Diamonds have been coated to disguise a low color grade, or to produce "fancy colors". The stability of the treatment varies, depending on the method used. Coated stones need special care, as aggressive ultrasonic cleaning, repairs, or re-cutting may destroy the integrity of the coating and totally change the appearance of the stone.
For more information, read this article from Gems & Gemology

Clarity Enhancement

The "flash" in a clarity enhanced diamond

Clarity enhancing a diamond involves replacing the air in a surface reaching crack or cleavage with a substance having a similar refractive index to the diamond. This changes the relief of the inclusion making it much more difficult to see. Clarity enhancement can have a dramatic effect on improving the look of a diamond.
Clarity enhanced diamonds are usually easily detected with magnification. The early examples of this technique produced broad flashes of color, bright red, violet and orange, in the areas of treatment. The early glass filling was not very stable and was often damaged or destroyed with ultrasonic cleaning, repairs or normal wear.
The new generation of clarity enhancement does not produce the obvious flashes of color when viewed with magnification. Although, careful observation can reveal gas bubbles, flow patterns and partial crystallization of filler components. Still a faint color flash can be observed, but this effect is similar to the colors seen as the result of natural "strain" which produce a rainbow like pattern. So experience is necessary for positive detection. The flashes of color seen in a clarity enhanced diamond are one color at a time, whereas the colors produced by strain are spectral in appearance.

For further information, check the websites of the companies that specialize in clarity enhancement:

Irradiation to Produce Color Enhancement

Un-natural blue/green color produced by irradiation

The earliest experiments with diamond irradiation dates back to 1904, when diamonds were exposed to radium salts, producing a greenish coloration. These early treated diamonds proved to be radioactive, thus posing health concerns to anyone handling them. Diamonds treated with radium salt are occasionally encountered in period pieces of jewelry and should be tested with a Geiger counter as the radioactivity may still linger.
Diamonds can also be bombarded with neutrons from a cyclotron to cause a change in color. The penetration is shallow so only stones that have already been fashioned are treated in this way. Detection of this cyclotron irradiation is quite easy as it produces a color concentration known as the "umbrella effect" The development of nuclear reactors, allowed several diamonds to be treated at a time and the depth of penetration was much greater. This allowed rough diamonds to be treated. The original color produced by treatment was green, but the diamonds could be annealed to produce pink, red, yellow, blue and orange. But these colors are not always stable when subjected to high heat, so care must be taken during repair work, using a torch. It is very difficult to detect this treatment without very sophisticated laboratory equipment.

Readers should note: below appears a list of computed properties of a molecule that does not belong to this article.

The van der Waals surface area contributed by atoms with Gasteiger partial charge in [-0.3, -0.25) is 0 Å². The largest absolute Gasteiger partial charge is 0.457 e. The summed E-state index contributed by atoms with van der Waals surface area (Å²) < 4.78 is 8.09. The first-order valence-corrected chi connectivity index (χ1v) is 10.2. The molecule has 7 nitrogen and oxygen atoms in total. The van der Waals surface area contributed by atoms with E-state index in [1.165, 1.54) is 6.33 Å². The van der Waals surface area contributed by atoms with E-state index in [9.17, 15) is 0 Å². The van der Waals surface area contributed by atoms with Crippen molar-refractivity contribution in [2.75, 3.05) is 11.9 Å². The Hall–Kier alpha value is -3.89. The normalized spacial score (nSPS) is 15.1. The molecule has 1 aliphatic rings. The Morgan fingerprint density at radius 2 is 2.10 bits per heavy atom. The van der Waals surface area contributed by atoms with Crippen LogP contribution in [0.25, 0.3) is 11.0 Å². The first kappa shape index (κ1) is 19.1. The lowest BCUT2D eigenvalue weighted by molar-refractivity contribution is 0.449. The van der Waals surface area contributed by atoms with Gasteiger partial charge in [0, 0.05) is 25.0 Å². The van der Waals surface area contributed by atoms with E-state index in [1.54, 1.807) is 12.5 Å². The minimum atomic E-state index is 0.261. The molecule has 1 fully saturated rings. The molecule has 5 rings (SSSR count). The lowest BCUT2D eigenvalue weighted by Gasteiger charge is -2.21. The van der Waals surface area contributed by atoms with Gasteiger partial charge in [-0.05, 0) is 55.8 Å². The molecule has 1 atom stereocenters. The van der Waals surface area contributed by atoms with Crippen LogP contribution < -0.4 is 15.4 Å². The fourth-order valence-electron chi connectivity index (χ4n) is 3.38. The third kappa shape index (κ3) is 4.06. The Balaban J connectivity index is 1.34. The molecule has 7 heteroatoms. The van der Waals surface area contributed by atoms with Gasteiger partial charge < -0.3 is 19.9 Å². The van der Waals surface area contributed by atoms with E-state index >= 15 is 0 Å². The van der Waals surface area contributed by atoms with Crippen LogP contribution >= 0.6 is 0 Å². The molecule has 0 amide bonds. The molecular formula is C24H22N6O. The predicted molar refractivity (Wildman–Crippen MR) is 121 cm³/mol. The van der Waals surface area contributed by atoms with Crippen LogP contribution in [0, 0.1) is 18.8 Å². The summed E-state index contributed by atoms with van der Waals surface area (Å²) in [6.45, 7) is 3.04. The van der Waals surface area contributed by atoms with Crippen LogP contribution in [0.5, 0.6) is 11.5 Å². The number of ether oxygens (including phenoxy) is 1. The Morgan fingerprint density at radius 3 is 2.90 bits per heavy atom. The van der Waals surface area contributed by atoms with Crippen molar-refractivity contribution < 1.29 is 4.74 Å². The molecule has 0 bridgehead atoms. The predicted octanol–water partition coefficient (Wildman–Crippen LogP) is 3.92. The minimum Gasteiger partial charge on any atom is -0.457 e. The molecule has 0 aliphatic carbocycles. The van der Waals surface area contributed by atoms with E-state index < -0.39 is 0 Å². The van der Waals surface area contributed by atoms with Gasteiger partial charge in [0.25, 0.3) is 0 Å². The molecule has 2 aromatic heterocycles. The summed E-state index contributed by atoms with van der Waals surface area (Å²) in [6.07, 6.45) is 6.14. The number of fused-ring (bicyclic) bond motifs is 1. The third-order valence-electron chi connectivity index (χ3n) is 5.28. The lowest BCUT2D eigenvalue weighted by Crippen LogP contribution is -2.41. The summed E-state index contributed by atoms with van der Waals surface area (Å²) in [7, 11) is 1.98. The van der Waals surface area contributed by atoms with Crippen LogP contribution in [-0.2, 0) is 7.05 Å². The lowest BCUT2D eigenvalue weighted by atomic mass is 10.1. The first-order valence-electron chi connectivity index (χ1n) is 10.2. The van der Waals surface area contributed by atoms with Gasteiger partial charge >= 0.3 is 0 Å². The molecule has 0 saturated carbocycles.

HPHT-High Pressure High Temperature Treatment

HPHT treatments evolved from early research General Electric conducted in the 1950's in the quest for synthetic diamonds. This process is currently used to remove color from certain diamond classes (Type IIa), or to create fancy colors in Type IIa diamonds in combination with other procedures. The treatment involves subjecting the diamond to heat and pressure similar to those occuring when the diamond initially crystallized. It is claimed that this process "repairs" the crystal lattice, and changes the color. A color change of Z to D has been reported.
HPHT is used in a combination with other treatments to produce fancy colors such as blue, orange, red, green and yellow.
For further information read:


Swedish and American researchers discovered how to synthesize diamonds in the 1950's. Currently, the two methods used to synthesize diamonds are High Pressure, High Temperature (HTHP) and Chemical Vapour Deposition (CVD).


Synthetic cubic zirconia, moissanite, yttrium aluminum garnet (YAG), gadolinium gallium garnet (GGG), strontium titanate, lithium tantalite, lithium niobate, synthetic rutile, leaded crystal (glass imitation).

Diamond Grading: The 4 C's

The 4 C's, when referring to diamond value, are color, clarity, cutting proportions and carat weight. All four components are equally important in determining the final value of a diamond. The criteria for diamond grading, most respected internationally, was developed by the Gemological Institute of America (the G.I.A.), during the 1950's. The following terminology and systems described are those of the G.I.A.

Color Grading

The color of a diamond refers to the relative amount of yellow, brown or gray body color that a stone possesses. The G.I.A. scale starts at "D" and goes through "Z", with "D" being void of any body color, and "Z" having a light yellow, brown or gray color.

Clarity Grading

Cut: Proportion Analysis

Carat Weight

Carat is a unit of internationally recognized metric weight, and does not refer to size. There are 5 carats in a gram. The weight of a diamond is measured in carats. A carat is divided into 100 parts, each called a point. Each point weighs 2 milligrams.

External links